Recently I cleaned out the freezer, something I do every few month’s. You know how it goes when we add things to the freezer and some things get pushed to the back and forgotten. I found a bag of vacuum sealed shrimp that I had put up a couple month’s ago. Since it’s grilling season, I immediately thought shrimp tacos would taste mighty good, especially with some mango or pineapple salsa and crunchy cabbage. I went to the store to pick up some fruit and cabbage. I found ripe mangos but the pineapple would need a few days, so it’s mango salsa tonight. This meal is a simple way to have a colorful tasty meal with little effort. I love the taste of grilled shrimp with tropical fruit. And the finely chopped cabbage adds a bit of crunch which makes these tacos look and taste like they came off a food truck.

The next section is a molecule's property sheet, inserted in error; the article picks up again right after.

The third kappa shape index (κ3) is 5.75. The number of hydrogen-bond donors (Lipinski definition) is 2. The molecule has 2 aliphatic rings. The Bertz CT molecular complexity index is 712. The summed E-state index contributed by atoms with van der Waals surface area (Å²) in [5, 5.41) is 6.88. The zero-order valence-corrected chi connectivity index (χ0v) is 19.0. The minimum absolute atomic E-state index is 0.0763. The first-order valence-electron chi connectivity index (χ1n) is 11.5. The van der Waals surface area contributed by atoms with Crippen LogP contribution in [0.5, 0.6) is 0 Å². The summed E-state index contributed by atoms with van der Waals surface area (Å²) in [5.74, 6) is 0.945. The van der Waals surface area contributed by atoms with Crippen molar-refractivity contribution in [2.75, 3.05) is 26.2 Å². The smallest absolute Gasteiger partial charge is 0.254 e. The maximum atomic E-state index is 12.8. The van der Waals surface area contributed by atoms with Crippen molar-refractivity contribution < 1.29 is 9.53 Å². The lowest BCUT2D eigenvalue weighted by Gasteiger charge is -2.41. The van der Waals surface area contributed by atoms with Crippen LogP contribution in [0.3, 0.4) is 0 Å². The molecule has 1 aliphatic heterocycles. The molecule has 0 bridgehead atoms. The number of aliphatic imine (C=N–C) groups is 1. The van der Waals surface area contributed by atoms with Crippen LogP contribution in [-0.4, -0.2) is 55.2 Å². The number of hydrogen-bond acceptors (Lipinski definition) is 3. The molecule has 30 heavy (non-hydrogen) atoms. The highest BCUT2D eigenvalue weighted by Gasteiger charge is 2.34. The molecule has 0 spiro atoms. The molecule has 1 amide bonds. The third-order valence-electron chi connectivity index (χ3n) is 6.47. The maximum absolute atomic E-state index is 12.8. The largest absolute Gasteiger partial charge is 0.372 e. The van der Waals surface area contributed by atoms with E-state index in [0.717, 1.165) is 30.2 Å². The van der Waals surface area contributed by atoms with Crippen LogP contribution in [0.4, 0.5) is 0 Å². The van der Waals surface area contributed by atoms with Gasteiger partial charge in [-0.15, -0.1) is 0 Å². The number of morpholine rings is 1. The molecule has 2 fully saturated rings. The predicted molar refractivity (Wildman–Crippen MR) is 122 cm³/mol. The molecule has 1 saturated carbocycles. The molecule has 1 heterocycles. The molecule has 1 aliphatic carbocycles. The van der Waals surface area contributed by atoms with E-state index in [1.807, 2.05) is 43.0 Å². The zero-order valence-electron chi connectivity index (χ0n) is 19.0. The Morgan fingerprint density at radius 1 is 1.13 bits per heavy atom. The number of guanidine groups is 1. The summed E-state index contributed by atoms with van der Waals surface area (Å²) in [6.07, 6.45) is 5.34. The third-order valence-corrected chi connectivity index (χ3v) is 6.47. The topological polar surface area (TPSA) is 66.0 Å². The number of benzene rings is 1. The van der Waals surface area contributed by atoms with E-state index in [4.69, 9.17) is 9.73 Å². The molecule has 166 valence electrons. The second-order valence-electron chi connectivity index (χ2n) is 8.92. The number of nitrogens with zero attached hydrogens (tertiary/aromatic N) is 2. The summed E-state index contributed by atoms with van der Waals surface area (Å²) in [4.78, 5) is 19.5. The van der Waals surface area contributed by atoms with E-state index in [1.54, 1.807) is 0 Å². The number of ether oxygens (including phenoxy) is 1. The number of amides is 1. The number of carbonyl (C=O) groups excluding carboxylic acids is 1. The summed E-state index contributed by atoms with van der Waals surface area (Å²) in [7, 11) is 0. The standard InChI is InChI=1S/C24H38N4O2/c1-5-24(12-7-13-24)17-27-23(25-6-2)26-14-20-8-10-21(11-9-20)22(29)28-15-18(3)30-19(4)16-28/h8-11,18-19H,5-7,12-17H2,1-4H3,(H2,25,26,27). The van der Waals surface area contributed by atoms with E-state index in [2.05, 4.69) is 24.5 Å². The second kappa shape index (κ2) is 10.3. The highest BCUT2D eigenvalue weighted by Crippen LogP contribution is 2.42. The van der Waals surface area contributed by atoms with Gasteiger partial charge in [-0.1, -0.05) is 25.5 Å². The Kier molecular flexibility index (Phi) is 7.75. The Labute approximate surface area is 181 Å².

Hummus has been the snack of choice for Joe lately. He is an early riser and about 10 am he wants a snack to get him through until lunch. I’ve been picking up hummus spread from the store to snack on with crackers during the week, however he was getting tired of the same flavors. So I asked what sounded good to him and of course he wanted chile. So the next question was red or green? He picked roasted red chile which turned out to be a great choice. Chile that is grown in New Mexico is harvested when it is green, but some are left on the vine to mature which turns red. Many of the mature red chiles will be strung together in chile ristras to dry out. Those pods when dried can be used to make red chile sauce or ground into powder for spice blends. Some farms will roast the mature red chiles at the end of the harvest and those are what I’m adding to the hummus today. Roasted red chile can sometimes be spicier than green but has a hint of sweetness which gives it a unique taste. That unique flavor works well in this hummus spread.